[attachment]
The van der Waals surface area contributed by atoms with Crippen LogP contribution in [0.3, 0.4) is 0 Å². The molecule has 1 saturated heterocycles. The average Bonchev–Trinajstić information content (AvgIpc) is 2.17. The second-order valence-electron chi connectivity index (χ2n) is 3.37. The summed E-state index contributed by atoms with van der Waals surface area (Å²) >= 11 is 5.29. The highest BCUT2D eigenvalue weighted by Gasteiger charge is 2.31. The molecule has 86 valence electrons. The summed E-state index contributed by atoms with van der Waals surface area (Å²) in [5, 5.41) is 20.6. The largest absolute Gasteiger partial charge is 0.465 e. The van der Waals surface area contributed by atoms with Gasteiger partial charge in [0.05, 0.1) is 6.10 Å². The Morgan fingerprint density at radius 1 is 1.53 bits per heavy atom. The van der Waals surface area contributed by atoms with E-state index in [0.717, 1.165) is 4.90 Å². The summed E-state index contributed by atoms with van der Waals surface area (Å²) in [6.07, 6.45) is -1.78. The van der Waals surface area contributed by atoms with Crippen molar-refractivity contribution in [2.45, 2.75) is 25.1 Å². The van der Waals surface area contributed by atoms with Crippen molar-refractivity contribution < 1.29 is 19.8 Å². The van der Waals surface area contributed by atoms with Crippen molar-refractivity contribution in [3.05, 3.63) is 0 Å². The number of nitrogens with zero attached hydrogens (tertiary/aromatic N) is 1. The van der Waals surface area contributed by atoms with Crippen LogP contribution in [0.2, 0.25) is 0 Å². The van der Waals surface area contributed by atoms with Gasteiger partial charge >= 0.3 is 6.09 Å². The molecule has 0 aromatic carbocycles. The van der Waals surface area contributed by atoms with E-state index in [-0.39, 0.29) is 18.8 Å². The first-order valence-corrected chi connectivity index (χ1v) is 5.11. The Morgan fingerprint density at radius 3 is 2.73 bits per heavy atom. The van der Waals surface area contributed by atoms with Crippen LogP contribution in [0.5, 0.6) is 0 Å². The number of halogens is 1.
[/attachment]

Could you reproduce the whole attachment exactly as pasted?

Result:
The van der Waals surface area contributed by atoms with Crippen LogP contribution in [0.3, 0.4) is 0 Å². The molecule has 1 saturated heterocycles. The average Bonchev–Trinajstić information content (AvgIpc) is 2.17. The second-order valence-electron chi connectivity index (χ2n) is 3.37. The summed E-state index contributed by atoms with van der Waals surface area (Å²) >= 11 is 5.29. The highest BCUT2D eigenvalue weighted by Gasteiger charge is 2.31. The molecule has 86 valence electrons. The summed E-state index contributed by atoms with van der Waals surface area (Å²) in [5, 5.41) is 20.6. The largest absolute Gasteiger partial charge is 0.465 e. The van der Waals surface area contributed by atoms with Gasteiger partial charge in [0.05, 0.1) is 6.10 Å². The Morgan fingerprint density at radius 1 is 1.53 bits per heavy atom. The van der Waals surface area contributed by atoms with E-state index in [0.717, 1.165) is 4.90 Å². The summed E-state index contributed by atoms with van der Waals surface area (Å²) in [6.07, 6.45) is -1.78. The van der Waals surface area contributed by atoms with Crippen molar-refractivity contribution in [2.45, 2.75) is 25.1 Å². The van der Waals surface area contributed by atoms with Crippen molar-refractivity contribution < 1.29 is 19.8 Å². The van der Waals surface area contributed by atoms with Crippen molar-refractivity contribution in [3.05, 3.63) is 0 Å². The number of nitrogens with zero attached hydrogens (tertiary/aromatic N) is 1. The van der Waals surface area contributed by atoms with Crippen LogP contribution in [0.2, 0.25) is 0 Å². The van der Waals surface area contributed by atoms with Gasteiger partial charge >= 0.3 is 6.09 Å². The molecule has 0 aromatic carbocycles. The van der Waals surface area contributed by atoms with E-state index in [-0.39, 0.29) is 18.8 Å². The first-order valence-corrected chi connectivity index (χ1v) is 5.11. The Morgan fingerprint density at radius 3 is 2.73 bits per heavy atom. The van der Waals surface area contributed by atoms with Crippen LogP contribution in [0.5, 0.6) is 0 Å². The number of halogens is 1.